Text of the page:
You may have noticed my logos on various posts I have published. I am not the artist behind those. While I consider myself to be a creative person, I know where my creativity starts and where it stops. Art has never been my thing. I am actually quite challenged in the art department. Ask my husband about the ridiculous black construction paper spider he carried around in his wallet for a year. I made the spiders for a word family activity I was doing with my first graders. To say they weren't even close to anatomically correct is an understatement. I guess Justin just thought it was cute that I tried so hard.
This all got me thinking. I consider myself a writer, and I love writing. But when it comes to designing logos to go with my posts about unplugging, or Friday Favorites, I need some creative help. Enter my sister, who is so good at graphics, she can whip something up for me in a matter of minutes. I would never dream of creating my own logos because first of all, it would take FOREVER for me to do what takes her seconds, and second of all, I am waaaayyyyy too type A, so I would agonize over each detail until it just wouldn't be worth it anymore. The writing? That's the stuff I enjoy, the stuff I can pound out quickly. Logos, not so much. SO, I'll leave them to Emily. And I won't stress about that.
Do you know these names? Jonathan E. Favreau, Max Martin, and Drew Hanlen? My guess is if you follow politics, singer/songwriter careers, or basketball closely you may have heard of them, but the vast majority of people probably don't associate these names with the great success they have encouraged in these famous people which unless you have been living under a rock, you have SURELY heard of...
Jayson Tatum (ok, maybe this one is a stretch, but this one's for you, Jonah)
Jonathan Favreau was the director of speechwriting for President Barack Obama. Favreau and Obama became close friends as they worked together, and the former president referred to his speech writer as his "mind reader." Eloquent, hopeful, and optimistic are all words that have been used to describe Obama as a speaker.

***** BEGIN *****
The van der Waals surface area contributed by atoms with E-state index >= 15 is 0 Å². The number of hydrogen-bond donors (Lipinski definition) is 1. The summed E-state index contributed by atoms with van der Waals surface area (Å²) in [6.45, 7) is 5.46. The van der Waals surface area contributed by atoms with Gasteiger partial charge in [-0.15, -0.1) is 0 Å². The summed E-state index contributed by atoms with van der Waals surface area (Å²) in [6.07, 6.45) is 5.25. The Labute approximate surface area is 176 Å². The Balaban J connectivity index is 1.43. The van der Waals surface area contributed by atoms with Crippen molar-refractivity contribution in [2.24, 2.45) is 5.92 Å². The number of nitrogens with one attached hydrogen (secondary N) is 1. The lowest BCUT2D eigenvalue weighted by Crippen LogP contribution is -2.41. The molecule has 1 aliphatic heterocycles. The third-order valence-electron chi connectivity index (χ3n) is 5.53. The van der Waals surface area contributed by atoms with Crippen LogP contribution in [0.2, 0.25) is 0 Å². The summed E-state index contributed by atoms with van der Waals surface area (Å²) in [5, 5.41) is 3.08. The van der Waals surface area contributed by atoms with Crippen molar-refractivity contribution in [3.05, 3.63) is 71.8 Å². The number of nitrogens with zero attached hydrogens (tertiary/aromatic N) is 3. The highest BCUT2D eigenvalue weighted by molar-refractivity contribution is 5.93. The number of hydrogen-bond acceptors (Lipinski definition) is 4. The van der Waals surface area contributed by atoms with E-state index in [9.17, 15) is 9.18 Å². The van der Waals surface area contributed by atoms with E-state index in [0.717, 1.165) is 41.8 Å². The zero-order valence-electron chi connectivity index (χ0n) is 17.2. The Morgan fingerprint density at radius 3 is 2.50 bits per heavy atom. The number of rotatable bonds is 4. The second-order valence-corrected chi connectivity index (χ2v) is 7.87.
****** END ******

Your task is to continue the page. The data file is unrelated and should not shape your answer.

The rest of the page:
Favreau may have written many of his speeches, but he needed the voice only Obama could give to the words on the paper, to successfully give them life.
Max Martin produced and co-wrote the the Billboard Hot 100 number 1 hit "We are Never Getting Back Together" (2012) which became Taylor Swift's first #1 single in the US. It took just 50 minutes for her song to reach the top position on the iTunes singles chart when it was released. Although Swift does write and co-write many of her own songs, this one wouldn't have happened without the encouragement of Martin. Swift tells the story of the origin of the song here. As she described the on-again, off-again relationship with a former beau, she said what happened next was, ""Max says, 'This is what we're writing; we're writing this song,' And I picked up the guitar and just started singing 'we are never.' It just happened so fast. It was so much fun."
Martin had the idea to turn a rocky relationship into a song, but Swift gave the song a soul, and brought it into being through her vocals.
And Drew Hanlen? The 5'11" 28-year-old has earned himself the title of "The Basketball Whisperer," after training the likes of pros Jayson Tatum, Joel Embid, and Zach LaVine. Tatum's mother begged Hanlen to train her son when he was an eighth grader, but Hanlen told her he didn't train middle schoolers. When Tatum entered high school, she tried again, and at the urging of Bradley Beal, Tatum's "unofficial big brother," Hanlen said yes, impressed by the determination of Tatum's supporters (Inside Jayson Tatum's Evolution).
Hanlen has a special talent to train ball players, but Tatum has the work ethic and determination to put the training he's been given to work on the court.
None of us can do it all. This is something I have to remind myself of daily. This seems particularly important in light of a recent promise I made to myself to "feel" more in 2019. In order to be in the moment, to experience real intimacy, to let go of things that may not yet be perfect, but need to be finished, I must rely on others, and I must allow myself to hand over the torch.
I feel like it is so easy to look at these talented people and assume they got where they are simply by their own power. But, they got where they are by surrounding themselves with other talents, who could build them up, and make them better. There are so many times I try to go it alone, to feel like what I'm working toward has to come from only me. But the reality is, when I involve others, I can do so much more, and the reward is far greater.
Writing is my thing. It is my way to tap into my feelings, my motivations, and my desires. Design is my sister's. It is her way to connect with her creative side, to launch ideas, and to share her artistic gifts. Together, we're a force.
We're better together.